Bends naturally upon contact with colon wall
Our initial focus was on improving ease of use. While most people would think of endoscopic examinations as being painful and stressful, the narrower and more flexible insertion sections of modern endoscopes combined with a variety of structural innovations mean that an increasing number of patients find the procedure to be relatively comfortable.
Nevertheless, endoscopy is not always completely pain-free. When a colonoscope is used for an endoscopic examination or treatment of the colon, for example, the doctor inserts the distal end of the scope into the patient's anus and uses the controls on the endoscope unit to manipulate it into the colon. However, the twisted path taken by the colon includes bends of more than 90 degrees. When the scope's bending section hits the colon wall in such locations, the patient may feel a dull ache similar to that experienced with an upset stomach.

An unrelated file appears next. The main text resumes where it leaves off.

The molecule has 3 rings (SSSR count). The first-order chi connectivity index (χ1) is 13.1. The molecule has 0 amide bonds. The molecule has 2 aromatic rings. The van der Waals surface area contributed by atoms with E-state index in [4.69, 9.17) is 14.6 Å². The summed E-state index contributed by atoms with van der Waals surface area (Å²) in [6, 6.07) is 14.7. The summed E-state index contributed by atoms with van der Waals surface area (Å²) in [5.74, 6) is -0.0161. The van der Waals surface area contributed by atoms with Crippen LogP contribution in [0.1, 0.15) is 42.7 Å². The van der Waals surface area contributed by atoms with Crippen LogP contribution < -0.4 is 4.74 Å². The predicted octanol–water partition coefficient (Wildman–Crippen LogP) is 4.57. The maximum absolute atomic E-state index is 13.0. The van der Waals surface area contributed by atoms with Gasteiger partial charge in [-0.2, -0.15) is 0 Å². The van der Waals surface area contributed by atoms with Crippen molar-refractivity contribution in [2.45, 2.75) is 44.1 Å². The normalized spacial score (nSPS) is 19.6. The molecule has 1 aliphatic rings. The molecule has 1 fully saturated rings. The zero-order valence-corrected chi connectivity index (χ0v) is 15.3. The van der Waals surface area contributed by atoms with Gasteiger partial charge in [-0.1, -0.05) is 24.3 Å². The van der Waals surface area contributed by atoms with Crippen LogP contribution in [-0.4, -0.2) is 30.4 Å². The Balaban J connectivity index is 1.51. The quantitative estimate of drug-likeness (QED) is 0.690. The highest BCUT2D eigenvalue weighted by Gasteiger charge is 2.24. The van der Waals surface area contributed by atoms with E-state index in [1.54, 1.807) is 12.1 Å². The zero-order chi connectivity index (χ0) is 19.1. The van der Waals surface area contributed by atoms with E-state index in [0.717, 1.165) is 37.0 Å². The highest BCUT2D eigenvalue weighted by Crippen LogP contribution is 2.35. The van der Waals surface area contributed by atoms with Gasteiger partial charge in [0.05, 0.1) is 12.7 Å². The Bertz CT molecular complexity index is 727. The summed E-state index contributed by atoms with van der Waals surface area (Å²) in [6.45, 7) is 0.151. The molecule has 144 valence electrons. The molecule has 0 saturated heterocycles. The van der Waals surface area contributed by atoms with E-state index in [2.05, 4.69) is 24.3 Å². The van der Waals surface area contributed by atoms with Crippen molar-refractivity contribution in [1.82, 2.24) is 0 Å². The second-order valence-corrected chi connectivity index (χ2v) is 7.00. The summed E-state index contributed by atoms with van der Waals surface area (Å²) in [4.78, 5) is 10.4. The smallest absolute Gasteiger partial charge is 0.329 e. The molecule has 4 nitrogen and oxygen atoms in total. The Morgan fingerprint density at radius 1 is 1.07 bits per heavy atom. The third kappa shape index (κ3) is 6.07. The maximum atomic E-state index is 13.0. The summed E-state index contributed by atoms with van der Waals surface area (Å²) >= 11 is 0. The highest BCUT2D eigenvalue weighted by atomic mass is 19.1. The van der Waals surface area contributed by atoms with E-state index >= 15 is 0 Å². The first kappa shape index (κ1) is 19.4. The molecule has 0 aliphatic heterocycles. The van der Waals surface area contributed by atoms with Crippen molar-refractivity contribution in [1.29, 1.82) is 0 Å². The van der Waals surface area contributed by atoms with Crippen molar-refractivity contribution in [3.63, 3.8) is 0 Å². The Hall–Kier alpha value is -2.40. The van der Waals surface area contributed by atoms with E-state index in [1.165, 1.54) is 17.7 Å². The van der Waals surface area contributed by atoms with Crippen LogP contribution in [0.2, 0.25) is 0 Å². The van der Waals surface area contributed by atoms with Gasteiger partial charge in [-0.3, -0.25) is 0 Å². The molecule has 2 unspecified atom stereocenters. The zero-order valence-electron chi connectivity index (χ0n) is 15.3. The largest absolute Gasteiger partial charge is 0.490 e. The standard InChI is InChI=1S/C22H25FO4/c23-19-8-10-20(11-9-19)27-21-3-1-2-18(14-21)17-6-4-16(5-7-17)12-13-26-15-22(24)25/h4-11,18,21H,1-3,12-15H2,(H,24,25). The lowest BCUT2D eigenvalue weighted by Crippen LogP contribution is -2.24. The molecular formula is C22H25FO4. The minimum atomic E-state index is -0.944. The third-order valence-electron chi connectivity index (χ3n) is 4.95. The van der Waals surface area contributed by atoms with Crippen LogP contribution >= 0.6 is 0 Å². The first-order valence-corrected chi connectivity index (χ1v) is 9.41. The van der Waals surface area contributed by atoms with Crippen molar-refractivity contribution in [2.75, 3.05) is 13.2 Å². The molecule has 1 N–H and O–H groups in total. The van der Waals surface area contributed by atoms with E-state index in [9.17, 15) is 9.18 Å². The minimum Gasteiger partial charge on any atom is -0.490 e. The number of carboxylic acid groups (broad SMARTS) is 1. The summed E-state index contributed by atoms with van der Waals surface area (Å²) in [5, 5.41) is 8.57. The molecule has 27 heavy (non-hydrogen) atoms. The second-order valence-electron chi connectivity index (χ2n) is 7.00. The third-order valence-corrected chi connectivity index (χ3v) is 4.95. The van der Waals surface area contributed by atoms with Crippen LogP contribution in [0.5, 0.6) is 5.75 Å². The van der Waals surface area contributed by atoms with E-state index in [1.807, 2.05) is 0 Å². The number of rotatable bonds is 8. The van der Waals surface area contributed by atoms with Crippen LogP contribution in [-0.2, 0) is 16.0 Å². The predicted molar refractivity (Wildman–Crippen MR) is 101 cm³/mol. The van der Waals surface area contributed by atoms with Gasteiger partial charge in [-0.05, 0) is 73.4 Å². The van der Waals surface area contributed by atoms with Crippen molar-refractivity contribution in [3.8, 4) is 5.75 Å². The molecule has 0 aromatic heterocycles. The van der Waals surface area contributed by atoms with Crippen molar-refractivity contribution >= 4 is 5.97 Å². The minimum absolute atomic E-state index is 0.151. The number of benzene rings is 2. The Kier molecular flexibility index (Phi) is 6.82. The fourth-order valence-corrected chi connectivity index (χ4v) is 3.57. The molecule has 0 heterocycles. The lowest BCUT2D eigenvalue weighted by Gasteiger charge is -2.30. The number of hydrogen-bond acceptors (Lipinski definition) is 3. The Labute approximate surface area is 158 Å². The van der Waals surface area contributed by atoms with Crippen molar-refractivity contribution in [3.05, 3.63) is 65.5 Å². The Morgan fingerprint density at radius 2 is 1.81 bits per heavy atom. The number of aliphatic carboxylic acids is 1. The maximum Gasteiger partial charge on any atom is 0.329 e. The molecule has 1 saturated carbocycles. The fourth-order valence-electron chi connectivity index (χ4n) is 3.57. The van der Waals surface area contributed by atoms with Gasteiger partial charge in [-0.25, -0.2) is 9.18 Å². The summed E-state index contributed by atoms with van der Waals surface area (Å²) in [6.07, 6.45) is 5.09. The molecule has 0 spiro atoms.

Functional imagery of passive bending
While skilled doctors can successfully maneuver the scope through such bends, we have searched to find ways to make the instrument easier to use for a wider range of doctors. The solution we have adopted is to incorporate a passive bending section into the colonoscope behind the main bending section. This forms a special mechanism that works in tandem with the main bending section, whereby the passive bending section bends automatically in response to the force of the main bending section coming into contact with the colon wall. The result is to redirect the force exerted against the colon wall so that it instead causes the endoscope's distal end to advance further along the colon.
Flexible shaft transmits force easily
Another innovation in our colonoscope is the "high force transmission function," in the scope's shaft (insertion section). While we want the shaft to be flexible so that it can make progress along the complex, winding path taken by the colon, the problem with this is that the force exerted by the doctor for pushing and twisting can get transmitted to the colon instead, thereby obstructing the forward progress of the colonoscope.
Functional imagery of high force transmission